Sugarloaf Point at Seal Rocks is one of the more prominent headlands on the NSW coast. The 70 m high head and lighthouse and its associated reefs, which extend up to 4 km offshore, mark a 90° change in the direction of the coast. The east-facing coast to the north,... Read more
Sugarloaf Point at Seal Rocks is one of the more prominent headlands on the NSW coast. The 70 m high head and lighthouse and its associated reefs, which extend up to 4 km offshore, mark a 90° change in the direction of the coast. The east-facing coast to the north, swing face southeast as it trends towards Port Stephens and Newcastle. As a consequence the coast faces directly into the dominate southerly waves resulting in the highest energy beaches in NSW. A series of five exposed, high-energy beaches extend for 40 km southwest of the point to Yaccaba Head. They are backed by the most extensive sand dune systems in the state, most of which are part of the Myall Lakes National Park. The first two beaches (NSW 217 & 218) occupy the first 4 km southwest of the point.Lighthouse Beach (NSW 218) is the highest energy beach on the east coast of Australia, particularly under southerly waves. The 2 km long beach faces almost due south, fully exposing it to all waves from that direction. It is bordered by Sugarloaf Point and Seal Rocks reef in the north and 30 m high Treachery Head in the south, which extends 700 m to the southwest. It can only be reached on foot from the Lighthouse car park, or via Treachery Head. It is backed by the highest and most extensive foredune in Australia, which in turn is breached by two large blowouts which extends 200 m inland rising to 40 m in height. The beach is composed of fine sand and has a double bar system dominated by large rips. Topographic rips flow out against both heads, with up to five rips cutting the outer bar. The inner bar is usually attached and cut by several rips.
These are two exposed isolated rip-dominated beaches. Use care if swimming at either beach.
Lighthouse is a popular spot as there is usually always a wave and the northeast winds blow offshore. The outer bar is best up to 2 m. Above that watch out, as the rips are big and treacherous. Yagon was 'discovered' by surfers in the early 1960s who were attracted to the northern beach break that is protected from northeast winds.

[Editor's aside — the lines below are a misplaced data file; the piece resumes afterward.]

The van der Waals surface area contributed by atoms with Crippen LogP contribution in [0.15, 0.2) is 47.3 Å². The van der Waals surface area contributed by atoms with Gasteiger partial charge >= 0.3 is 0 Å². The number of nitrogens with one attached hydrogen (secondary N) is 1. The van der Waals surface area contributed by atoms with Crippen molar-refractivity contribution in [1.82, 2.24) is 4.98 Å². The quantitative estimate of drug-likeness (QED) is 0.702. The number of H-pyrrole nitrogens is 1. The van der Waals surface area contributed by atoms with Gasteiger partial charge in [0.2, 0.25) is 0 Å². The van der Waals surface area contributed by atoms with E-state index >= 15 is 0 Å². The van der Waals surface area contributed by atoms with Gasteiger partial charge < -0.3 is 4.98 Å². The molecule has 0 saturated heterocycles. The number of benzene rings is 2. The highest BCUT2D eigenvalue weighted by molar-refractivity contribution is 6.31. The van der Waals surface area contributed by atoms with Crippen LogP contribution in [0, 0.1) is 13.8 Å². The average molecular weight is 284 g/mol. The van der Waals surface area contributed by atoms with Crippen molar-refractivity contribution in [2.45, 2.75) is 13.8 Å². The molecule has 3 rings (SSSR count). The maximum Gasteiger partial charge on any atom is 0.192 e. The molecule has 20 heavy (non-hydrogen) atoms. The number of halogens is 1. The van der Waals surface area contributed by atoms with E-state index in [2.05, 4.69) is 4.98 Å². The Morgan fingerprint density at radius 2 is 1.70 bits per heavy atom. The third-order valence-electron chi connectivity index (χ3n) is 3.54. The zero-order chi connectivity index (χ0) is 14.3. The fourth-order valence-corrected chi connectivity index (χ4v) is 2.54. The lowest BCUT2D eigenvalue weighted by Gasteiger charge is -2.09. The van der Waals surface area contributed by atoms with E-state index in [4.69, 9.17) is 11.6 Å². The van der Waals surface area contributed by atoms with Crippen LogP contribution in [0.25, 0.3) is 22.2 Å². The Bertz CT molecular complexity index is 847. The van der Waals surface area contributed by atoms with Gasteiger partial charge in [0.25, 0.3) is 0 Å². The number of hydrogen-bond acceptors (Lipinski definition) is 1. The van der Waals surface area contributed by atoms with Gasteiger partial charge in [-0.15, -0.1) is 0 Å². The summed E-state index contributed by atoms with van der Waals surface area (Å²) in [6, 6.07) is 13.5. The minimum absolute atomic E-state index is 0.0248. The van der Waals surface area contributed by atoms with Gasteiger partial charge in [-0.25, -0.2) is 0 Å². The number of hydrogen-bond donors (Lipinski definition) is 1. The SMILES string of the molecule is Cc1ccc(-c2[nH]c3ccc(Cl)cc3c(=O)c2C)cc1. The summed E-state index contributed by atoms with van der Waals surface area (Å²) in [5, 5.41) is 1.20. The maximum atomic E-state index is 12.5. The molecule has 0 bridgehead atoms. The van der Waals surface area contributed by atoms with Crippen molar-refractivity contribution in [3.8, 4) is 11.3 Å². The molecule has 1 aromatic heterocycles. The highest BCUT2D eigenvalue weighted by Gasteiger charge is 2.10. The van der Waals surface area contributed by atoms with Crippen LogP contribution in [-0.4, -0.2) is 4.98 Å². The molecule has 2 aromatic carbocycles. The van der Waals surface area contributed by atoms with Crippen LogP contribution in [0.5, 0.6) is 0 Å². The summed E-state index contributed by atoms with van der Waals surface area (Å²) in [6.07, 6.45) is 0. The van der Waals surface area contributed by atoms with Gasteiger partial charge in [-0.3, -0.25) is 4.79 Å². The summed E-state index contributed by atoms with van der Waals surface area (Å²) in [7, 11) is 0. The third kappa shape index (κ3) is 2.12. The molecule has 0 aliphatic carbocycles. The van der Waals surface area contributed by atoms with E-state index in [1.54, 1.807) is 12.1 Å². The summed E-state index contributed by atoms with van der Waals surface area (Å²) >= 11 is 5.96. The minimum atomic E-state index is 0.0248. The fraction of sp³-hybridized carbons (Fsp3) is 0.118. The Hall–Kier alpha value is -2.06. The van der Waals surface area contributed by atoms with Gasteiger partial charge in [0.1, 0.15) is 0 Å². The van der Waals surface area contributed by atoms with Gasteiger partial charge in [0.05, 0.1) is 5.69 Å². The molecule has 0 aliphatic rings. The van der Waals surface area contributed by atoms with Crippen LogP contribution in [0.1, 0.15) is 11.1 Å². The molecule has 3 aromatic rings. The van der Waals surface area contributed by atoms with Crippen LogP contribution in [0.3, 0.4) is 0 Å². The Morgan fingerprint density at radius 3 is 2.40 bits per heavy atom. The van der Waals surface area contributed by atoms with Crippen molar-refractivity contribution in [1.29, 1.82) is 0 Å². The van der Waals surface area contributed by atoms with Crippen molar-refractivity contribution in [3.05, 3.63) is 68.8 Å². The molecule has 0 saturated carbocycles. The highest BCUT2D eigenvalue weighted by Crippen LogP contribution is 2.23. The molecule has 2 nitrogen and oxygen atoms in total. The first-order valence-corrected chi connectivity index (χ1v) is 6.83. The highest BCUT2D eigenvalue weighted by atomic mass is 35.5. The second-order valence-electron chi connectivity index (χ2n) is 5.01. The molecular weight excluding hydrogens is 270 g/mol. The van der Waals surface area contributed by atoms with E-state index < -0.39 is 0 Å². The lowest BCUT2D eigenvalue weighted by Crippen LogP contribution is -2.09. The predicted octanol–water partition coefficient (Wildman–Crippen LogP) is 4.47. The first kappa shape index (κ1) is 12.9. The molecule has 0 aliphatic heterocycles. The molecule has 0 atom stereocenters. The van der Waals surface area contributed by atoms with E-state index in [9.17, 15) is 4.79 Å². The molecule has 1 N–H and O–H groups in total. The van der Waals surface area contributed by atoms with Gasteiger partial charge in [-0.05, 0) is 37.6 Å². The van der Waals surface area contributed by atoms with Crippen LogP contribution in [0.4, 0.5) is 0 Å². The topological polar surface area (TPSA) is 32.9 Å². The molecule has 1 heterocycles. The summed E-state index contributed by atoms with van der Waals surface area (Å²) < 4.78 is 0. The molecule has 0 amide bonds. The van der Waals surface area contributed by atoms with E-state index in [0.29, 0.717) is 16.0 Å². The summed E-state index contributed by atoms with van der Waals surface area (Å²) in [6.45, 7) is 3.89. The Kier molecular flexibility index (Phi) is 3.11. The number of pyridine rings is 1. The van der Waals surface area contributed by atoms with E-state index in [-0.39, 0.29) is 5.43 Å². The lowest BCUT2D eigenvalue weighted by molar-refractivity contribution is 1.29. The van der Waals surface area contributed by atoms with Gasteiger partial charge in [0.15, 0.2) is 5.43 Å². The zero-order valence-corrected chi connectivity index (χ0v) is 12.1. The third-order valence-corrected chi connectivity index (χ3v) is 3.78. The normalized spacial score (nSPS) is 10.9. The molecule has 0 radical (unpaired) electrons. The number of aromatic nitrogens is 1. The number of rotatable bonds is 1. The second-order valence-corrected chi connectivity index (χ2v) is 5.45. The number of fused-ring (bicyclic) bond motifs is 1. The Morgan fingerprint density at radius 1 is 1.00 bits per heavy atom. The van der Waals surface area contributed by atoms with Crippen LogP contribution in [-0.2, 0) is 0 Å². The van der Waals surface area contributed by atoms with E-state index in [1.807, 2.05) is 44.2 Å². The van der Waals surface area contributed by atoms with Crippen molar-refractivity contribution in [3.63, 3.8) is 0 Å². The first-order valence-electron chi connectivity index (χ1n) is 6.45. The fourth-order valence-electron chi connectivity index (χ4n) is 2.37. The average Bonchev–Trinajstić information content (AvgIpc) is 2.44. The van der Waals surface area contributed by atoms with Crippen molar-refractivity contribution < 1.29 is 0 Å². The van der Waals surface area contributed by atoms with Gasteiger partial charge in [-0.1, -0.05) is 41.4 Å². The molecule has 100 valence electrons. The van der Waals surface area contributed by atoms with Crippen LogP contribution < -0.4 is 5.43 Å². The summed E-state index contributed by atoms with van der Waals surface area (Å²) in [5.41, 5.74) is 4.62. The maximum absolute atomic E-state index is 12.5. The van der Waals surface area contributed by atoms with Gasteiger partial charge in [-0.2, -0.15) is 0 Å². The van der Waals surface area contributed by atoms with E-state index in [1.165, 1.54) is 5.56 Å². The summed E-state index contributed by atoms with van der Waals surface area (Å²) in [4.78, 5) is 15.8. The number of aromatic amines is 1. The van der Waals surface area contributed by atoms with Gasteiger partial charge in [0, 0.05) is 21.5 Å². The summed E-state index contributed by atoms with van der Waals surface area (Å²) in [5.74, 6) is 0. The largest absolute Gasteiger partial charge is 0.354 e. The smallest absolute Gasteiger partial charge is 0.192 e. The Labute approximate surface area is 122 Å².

Deep permanent gutters on both beaches attract a lot of fishers. The large holes are fished for tailor, mulloway, whiting, flathead and bream.
4WD driving permitted on Lighthouse Beach with access from rear of Seal Rocks settlement.Read less
Wind: Variable about 10 knots tending north to northeasterly 10 to 15 knots in the evening.
Swell: Southerly 1.5 to 2 metres, decreasing to 1.5 metres during the afternoon.
Seas: Below 1 metre.
Sun protection recommended from 11:00 am to 12:30 pm
Wind: Northerly about 10 knots increasing to 15 to 20 knots before dawn.
Swell: Southerly 1 to 1.5 metres, decreasing to around 1 metre during the morning.
Seas: Around 1 metre, increasing to 1 to 1.5 metres offshore north of Port Stephens during the morning.
Sun protection recommended from 10:50 am to 1:00 pm
Wind: Northerly 10 to 15 knots tending northwesterly during the morning.
Swell: Southerly below 1 metre.
Seas: Around 1 metre, increasing to 1 to 1.5 metres offshore.
Weather: Cloud clearing.
|Sun 22nd||2 (Low) Sun protection not recommended|
|Mon 23rd||3 (Moderate) Sun protection recommended from 10:50 am to 1:00 pm|
|Tue 24th||3 (Moderate) Sun protection recommended from 11:00 am to 12:50 pm|
|Wed 25th||3 (Moderate) Sun protection recommended from 11:00 am to 12:30 pm|
SLSA provides this information as a guide only. Surf conditions are variable and therefore this information should not be relied upon as a substitute for observation of local conditions and an understanding of your abilities in the surf. SLSA reminds you to always swim between the red and yellow flags and never swim at unpatrolled beaches. SLSA takes all care and responsibility for any translation but it cannot guarantee that all translations will be accurate.